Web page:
The European Central Bank cut all rates and expanded its quantitative easing program. Amid growing concerns about economic growth and inflation, the 19-country eurozone’s central bank cut its rates to an all-time low. The refinancing rate, the rate of interest that banks must pay when they borrow funds from the ECB, was decreased by 5 basis points to zero percent. The marginal lending facility, the rate at which the central bank offers overnight credit to banks, was decreased by 5 basis points to 0.25 percent.

The deposit rate was cut further into negative territory. As expected by markets, the central bank cut its deposit rate by 10 basis points to negative 0.4 percent. The purpose of lower interest rates is to boost lending by encouraging banks to lend more to businesses and consumers, which in turn boosts spending and investment. In 2014, household consumption expenditure and investment accounted for 56.5 percent of GDP and 18 percent of GDP, respectively. QE was expanded from 20 billion euros to 80 billion euros ($89 billion) starting in April.

Under QE, the eurozone central bank pumps money into the region by buying assets, such as bonds, in the expectation that the proceeds will be invested in the European economy. In addition to bonds issued by financial institutions, QE will now include bonds issued by non-financial corporations.

“Rates will stay low, very low, for a long period of time, and well past the horizon of our purchases,” said Draghi, president of the central bank, referring to the QE. Its asset purchase program, or the QE, is expected to run until at least March 2017.

Policymakers have come under growing pressure to increase monetary stimulus after the eurozone slipped back into negative inflation in February.According to an early estimate by statistics office Eurostat, annual inflation dropped to negative 0.2 percent in February, down from 0.3 percent in January, the worst reading since February of last year.

That is far below the central bank’s inflation target of just under 2 percent. Draghi stated, “While very low or even negative inflation rates are unavoidable over the next few months, as a result of movements in oil prices, it is crucial to avoid second-round effects by securing the return of inflation to levels below, but close to, 2 percent without undue delay.”

Low energy prices were the main factor behind the drop in headline inflation. Energy prices fell 8 percent, down from a contraction 5.4 percent in January. Core inflation, which excludes food and energy, dropped 0.8 percent, down from 1 percent in January—the lowest since April of last year.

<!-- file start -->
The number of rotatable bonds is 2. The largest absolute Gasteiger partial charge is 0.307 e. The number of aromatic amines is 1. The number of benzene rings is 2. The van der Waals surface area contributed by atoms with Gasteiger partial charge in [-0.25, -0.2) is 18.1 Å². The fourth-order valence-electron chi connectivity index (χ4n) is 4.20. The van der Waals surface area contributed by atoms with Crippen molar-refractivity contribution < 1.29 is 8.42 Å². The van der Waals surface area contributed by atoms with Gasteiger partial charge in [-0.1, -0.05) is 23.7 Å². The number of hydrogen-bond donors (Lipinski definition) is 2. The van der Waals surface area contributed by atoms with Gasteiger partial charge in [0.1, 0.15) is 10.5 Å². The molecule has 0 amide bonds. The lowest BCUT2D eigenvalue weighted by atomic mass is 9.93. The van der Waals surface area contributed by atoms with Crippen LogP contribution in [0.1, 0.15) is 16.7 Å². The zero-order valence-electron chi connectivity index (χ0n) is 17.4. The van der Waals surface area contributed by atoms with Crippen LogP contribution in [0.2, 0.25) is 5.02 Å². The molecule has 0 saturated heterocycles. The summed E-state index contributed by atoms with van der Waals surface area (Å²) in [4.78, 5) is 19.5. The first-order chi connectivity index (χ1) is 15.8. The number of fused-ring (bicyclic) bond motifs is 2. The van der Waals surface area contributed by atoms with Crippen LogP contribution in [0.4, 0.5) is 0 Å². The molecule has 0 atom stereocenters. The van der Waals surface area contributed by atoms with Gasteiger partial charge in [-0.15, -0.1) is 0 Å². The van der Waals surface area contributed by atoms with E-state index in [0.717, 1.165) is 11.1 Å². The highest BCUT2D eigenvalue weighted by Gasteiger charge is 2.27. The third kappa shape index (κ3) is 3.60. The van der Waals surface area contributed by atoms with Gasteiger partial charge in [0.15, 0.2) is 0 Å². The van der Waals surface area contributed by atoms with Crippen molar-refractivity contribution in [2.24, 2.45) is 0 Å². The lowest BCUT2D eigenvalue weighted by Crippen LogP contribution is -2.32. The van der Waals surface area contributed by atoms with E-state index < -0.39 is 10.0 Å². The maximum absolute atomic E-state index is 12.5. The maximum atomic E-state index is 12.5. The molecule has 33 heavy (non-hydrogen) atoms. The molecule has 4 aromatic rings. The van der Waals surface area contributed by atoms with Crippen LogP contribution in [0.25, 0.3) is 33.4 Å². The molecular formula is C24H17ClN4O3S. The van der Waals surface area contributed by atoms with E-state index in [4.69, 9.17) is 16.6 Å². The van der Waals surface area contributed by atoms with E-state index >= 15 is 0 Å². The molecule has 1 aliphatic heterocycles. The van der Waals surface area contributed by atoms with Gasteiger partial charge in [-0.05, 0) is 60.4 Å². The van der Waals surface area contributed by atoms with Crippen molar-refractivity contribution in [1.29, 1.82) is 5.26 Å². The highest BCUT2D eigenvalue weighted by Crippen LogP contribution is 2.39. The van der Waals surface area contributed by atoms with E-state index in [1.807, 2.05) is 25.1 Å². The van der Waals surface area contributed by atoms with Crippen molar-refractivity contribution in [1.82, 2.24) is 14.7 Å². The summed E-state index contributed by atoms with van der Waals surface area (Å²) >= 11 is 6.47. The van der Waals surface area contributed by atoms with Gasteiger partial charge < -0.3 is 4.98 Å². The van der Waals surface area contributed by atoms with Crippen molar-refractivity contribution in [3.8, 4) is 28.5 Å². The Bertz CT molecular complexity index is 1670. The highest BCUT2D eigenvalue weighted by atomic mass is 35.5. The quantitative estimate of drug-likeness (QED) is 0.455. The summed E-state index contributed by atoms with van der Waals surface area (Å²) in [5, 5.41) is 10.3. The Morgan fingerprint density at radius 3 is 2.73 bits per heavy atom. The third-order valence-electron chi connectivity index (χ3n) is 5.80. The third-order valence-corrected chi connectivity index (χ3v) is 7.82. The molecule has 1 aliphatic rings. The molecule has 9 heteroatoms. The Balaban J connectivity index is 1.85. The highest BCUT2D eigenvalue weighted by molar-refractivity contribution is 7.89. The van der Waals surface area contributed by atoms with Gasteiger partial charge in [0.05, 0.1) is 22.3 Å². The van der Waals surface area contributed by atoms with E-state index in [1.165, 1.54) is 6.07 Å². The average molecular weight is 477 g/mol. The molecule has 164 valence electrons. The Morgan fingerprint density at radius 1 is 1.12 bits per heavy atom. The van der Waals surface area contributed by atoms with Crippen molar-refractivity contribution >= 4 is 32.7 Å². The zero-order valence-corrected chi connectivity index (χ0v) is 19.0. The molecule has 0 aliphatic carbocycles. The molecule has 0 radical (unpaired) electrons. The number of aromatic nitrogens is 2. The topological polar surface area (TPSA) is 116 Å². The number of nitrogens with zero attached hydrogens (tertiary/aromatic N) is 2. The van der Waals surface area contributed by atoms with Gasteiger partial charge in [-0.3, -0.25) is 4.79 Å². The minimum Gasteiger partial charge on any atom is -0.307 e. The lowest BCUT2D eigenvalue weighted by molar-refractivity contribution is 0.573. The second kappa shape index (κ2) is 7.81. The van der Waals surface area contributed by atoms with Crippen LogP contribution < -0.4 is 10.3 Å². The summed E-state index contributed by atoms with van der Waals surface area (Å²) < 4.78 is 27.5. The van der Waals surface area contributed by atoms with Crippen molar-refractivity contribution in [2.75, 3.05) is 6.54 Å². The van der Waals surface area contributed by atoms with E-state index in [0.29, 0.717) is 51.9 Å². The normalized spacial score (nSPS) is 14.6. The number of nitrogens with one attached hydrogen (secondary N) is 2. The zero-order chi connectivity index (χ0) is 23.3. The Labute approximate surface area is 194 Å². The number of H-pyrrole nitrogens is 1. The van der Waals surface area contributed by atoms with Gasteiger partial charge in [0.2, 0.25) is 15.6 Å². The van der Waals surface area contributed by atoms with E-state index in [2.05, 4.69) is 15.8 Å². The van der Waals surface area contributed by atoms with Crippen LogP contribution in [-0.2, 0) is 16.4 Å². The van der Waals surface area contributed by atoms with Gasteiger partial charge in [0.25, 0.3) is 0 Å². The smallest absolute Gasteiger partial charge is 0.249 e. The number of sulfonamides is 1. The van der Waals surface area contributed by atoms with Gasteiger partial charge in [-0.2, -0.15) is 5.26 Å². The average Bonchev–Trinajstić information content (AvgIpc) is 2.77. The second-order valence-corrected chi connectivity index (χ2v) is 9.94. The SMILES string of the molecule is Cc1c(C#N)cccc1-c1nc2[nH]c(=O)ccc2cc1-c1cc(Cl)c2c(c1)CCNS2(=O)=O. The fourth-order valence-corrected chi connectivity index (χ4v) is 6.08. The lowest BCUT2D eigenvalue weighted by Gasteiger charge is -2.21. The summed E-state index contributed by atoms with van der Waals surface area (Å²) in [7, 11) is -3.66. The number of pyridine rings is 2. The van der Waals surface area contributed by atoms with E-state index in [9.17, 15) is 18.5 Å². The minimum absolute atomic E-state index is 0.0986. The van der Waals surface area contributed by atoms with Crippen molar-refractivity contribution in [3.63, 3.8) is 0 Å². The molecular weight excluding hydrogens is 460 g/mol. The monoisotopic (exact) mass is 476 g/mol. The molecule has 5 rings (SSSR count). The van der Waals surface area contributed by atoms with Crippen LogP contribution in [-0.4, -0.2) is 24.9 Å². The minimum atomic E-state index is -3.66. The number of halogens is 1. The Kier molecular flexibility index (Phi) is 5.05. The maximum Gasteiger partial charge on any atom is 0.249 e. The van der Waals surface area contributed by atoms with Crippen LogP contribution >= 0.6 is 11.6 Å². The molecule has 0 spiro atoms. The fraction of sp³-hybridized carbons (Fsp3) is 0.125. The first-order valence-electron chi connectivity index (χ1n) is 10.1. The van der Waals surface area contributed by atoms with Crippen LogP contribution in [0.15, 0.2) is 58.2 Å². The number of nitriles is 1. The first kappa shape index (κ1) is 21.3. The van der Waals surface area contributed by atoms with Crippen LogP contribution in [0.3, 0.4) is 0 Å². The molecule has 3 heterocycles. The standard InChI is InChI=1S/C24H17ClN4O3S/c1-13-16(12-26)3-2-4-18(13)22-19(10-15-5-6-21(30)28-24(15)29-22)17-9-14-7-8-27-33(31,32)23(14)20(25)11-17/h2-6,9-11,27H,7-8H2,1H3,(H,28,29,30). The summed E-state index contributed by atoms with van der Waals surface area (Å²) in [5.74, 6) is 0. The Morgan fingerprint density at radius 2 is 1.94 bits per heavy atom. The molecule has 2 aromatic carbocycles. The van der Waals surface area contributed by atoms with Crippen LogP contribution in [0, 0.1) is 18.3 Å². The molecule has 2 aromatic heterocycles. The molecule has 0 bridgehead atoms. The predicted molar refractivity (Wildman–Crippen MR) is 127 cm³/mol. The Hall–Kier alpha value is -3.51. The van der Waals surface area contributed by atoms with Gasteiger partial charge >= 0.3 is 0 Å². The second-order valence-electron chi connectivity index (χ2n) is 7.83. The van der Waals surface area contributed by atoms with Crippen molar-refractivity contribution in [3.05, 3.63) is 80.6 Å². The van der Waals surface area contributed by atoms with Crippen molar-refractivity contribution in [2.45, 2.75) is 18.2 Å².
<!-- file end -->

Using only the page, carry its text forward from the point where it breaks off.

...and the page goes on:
Lower core inflation reading suggests that the low energy prices are already feeding into the price of other goods and services, creating what Draghi called second-round effects that could lead to even lower inflation and eventually lead to deflation.

“Inflation rates are expected to remain at negative levels in the coming months and to pick up later in 2016,” said Draghi. The central bank lowered its inflation forecast for this year to 0.1 percent from the 1 percent previously predicted. In 2017, the inflation is forecasted to be at 1.3 percent. The previous forecast was for 1.6 percent.

Eurozone Inflation and Real GDP Source: Eurostat
Eurozone Inflation and Real GDP
Source: Eurostat

Reflecting weaker economic prospects around the globe and low energy prices, the growth outlook was also lowered.  Gross domestic product is projected to expand 1.4 percent this year, lower than a previous forecast of 1.7 percent.

In 2017, it is projected to expand 1.7 percent, lower than a previous forecast of 1.9 percent. Kenneth Tjonasam, a 27-year-old Baruch College senior majoring in finance, believes the central bank is running out of viable solutions.

He stated, “I believe the ECB moves are unprecedented. I’m starting to think they have run out of viable patient solutions to address the slow growth in aggregate demand.”

European markets soared and the euro weakened in a reaction to the rate cuts and expansion of QE, but they reversed when Draghi suggested no further rate cuts. “We don’t anticipate that it will be necessary to reduce rates further,” said Draghi. Then, European markets fell back and the euro soared.

EUR/USD Reaction to ECB
EUR/USD Reaction to ECB

In order to further ease private sector credit conditions, the central bank also decided to offer eurozone financial institutions ultra-cheap four-year loans. The central bank said the interest rate on the loans “can be as low as the rate on the deposit facility,” meaning the eurozone banks could get paid to take the loans.

The purpose is to boost lending to consumers and companies. There is no guarantee they will borrow the money

The European Central Bank will meet again on April 21. No further stimulus is expected at the moment.